Religion, no less than science, is a method. And religion, like science, also rests on two ideals. The first is that the world is meaningful, and we humans (at least on this planet at this time) are the means by which the universe makes meaning. The second ideal is that religion, no less than science, is hard. Religion at its best isn’t a matter of blind faith, but of careful investigation and introspection.

Religion’s method is contemplative inquiry, difficult practices that take years to master, and which allow us to study reality in such a way as to make meaning out of it. Often meaning is best articulated through myth, metaphor, poetry, art, and music. These should not be taken literally, and when they are good religion goes bad, and making meaning devolves into imposing belief.

Steven Pinker is correct: science is not the enemy, but neither is religion. Contra Jay Gould’s “nonoverlapping magesteria,” at their best science and religion are two overlapping human endeavors. Religion needs science to keep it from clinging to old maps that no longer accurately represent the facts on the ground. Science needs religion to avoid falling over the precipice of nihilism. Religion and science are not in opposition. On the contrary, they are partners in the human quest for truth, meaning, and purpose.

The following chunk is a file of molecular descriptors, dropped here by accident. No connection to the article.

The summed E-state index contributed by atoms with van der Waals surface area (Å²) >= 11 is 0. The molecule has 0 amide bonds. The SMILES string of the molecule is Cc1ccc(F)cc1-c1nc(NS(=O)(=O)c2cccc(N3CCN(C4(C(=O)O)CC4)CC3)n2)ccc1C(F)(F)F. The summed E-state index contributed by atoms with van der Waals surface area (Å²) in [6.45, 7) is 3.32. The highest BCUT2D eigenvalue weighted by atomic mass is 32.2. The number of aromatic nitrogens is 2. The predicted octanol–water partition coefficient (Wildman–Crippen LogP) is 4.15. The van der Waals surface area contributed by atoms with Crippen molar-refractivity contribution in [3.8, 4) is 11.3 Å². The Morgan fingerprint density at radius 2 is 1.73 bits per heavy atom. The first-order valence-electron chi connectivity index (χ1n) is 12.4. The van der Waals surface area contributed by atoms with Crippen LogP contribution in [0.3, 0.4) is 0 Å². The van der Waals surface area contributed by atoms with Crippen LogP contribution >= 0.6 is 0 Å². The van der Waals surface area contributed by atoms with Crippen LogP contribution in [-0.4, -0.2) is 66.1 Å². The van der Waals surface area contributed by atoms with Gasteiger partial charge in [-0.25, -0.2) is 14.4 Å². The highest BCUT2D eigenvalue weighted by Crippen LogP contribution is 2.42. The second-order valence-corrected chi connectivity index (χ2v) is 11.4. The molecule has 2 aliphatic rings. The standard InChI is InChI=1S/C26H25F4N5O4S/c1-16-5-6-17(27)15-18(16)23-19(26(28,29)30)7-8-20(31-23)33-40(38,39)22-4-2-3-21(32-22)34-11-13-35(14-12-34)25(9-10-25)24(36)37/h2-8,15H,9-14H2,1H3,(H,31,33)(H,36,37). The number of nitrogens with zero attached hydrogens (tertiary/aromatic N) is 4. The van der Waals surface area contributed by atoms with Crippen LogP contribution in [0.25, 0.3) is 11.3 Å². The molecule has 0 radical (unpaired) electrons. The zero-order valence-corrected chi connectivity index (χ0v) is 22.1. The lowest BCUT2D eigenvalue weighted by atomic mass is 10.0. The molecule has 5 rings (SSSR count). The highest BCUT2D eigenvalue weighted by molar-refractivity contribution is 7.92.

How do you understand the relationship between science and religion?

Thursday, August 08, 2013


After talking with a rabbi friend of mine earlier today about the relationship between religion and science, I read this quote from Nobel laureate Steven Weinberg: "The more the universe seems comprehensible, the more it also seems pointless."

Certainly not all scientists are this nihilistic, nor does the fact that science cannot answer questions about morality and meaning (the lack of which is, I assume, why the universe seems pointless) prove there is no morality or meaning. It just “proves” that if you are looking for morality and meaning don’t use the tools of science, at least not the sciences Steven Weinberg uses to comprehend the universe.

My rabbi friend wants to make religion the antidote of pointlessness, but that may not help since religion yields a variety of moral and meaning systems without any way to objectively judge which is actually true.

Maybe the problem lies with Weinberg’s assumption. Let’s assume that life prior to the evolution of humans is intrinsically amoral and meaningless. Let’s further assume that humans are the way nature makes morality and meaning, and that religion and philosophy are the ways we do this. Since humans are part of nature, and since humans produce a variety of moralities and meanings it is wrong to say that nature is amoral or meaningless, and more accurate to say that nature is multi-moral and multi-meaning.

This, of course, leads us to relativism where no morality is better than any other, and no meaning is any more true than any other. And that can lead us back to nihilism. So maybe the only way we can assume a universal morality and meaning is to assume a force outside of nature that imposes such. Which leaves us pretty much were we are today: competing morality/meaning systems each claiming to be the one true standard of the one true God.

Your thoughts?